Published in 2011 by Penguin Publishing, Roger Fisher‘s, William Ury‘s, and Bruce Patton‘s book Getting to Yes: Negotiating an agreement without giving in offers a principled negotiation method to win-win negotiations; especially when you’re the weaker party.
1/8. Don’t bargain over positions
Negotiations tend to be a blend of:
- Distributive negotiations, whereby all parties are fighting over a fixed portion of a pie, and a gain by one party usually means a loss to the other(s)
- Integrative negotiations, whereby all parties work together to create an agreement where all parties receive maximum benefits. Recall from my book review of You Can’t Enlarge The Pie: Six barriers to effective government that the pareto efficiency is “a state of allocation of resources from which it is impossible to reallocate so as to make any one individual or preference criterion better off without making at least one individual or preference criterion worse off.”
A basic premise of negotiations are that each party has a position – their ideal expectation of what they want out of the negotiation, and during the course of the negotiation parties concede to points and/or identify creative solutions to obtain their position until all parties agree to the deal.
Taking positions can be beneficial because it reveals what each party expects from the relationship which can then be managed, however the problem with ‘positions’ is that they can:
- Stubbornly lock parties into an expectation as to what defines a ‘perfect’ deal, and any concession made by default renders the final agreement ‘less than perfect.’ No negotiator wants to inform their client or superior that they negotiated a ‘less than perfect’ deal.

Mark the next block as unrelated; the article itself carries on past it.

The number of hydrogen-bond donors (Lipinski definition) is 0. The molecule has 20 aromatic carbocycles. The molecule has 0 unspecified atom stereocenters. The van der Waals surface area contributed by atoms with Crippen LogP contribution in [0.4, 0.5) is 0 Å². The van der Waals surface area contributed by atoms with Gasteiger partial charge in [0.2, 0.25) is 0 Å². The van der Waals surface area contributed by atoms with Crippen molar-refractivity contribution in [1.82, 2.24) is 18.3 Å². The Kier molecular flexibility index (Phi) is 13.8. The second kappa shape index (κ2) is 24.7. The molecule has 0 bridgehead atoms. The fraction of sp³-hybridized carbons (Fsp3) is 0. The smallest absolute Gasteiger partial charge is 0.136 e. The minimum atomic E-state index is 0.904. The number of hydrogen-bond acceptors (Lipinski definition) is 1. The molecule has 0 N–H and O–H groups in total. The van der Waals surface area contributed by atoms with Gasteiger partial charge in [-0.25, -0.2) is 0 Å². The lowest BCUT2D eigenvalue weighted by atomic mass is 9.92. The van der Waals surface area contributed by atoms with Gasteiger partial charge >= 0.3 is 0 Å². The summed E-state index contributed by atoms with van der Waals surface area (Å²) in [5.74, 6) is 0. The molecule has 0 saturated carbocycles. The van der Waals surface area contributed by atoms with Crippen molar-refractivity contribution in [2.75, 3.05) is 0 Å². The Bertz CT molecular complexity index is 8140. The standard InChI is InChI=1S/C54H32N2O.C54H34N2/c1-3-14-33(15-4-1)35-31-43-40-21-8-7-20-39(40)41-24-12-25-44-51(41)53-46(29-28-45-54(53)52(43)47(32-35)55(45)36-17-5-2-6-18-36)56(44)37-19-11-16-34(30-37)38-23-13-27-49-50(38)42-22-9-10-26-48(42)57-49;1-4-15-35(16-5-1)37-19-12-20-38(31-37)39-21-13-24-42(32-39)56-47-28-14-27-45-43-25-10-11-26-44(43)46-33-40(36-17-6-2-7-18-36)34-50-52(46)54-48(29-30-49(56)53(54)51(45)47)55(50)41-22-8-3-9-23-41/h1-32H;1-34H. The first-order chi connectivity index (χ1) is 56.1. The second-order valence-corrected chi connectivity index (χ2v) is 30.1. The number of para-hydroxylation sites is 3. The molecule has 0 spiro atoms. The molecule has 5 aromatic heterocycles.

- Ignite an aggressive, competitive spirit, causing negotiators to focus on ‘winning’ and ‘beating their adversary’ rather than working out an agreement that meets their interests.
- Narrow vision and prevent brainstorming of creative and innovative ideas solutions that neither party had previously thought of.
- Damage the relationship over the long-term because the embittered party who feels they ‘lost’ will seek to recoup their losses at some point in the future.
Rather than focusing on positions, it is wiser and more constructive – especially if you are the weaker party – to conduct principled negotiations, whereby you:
- Separate the other party from the problem you both are trying to resolve
- Focus on each party’s underlying interests and needs behind the positions rather than the positions themselves.
- Identify as many possibilities to meet underlying interests and needs as possible agreeing and conceding to any points
- Insist that the final decision be based on objective criteria.
For more on understanding people’s interests, needs and wants, watch my lecture Managing Age, Cultural & Personality Differences, Jerks & Assholes.
Focusing on principled negotiation rather than positional negotiation:
- Ensures all parties’ more important, underlying needs are met, thus providing a win-win situation.
- Brings the final negotiated deal closer to pareto efficiency.
- Builds a long-term reputation based on respect and collaboration.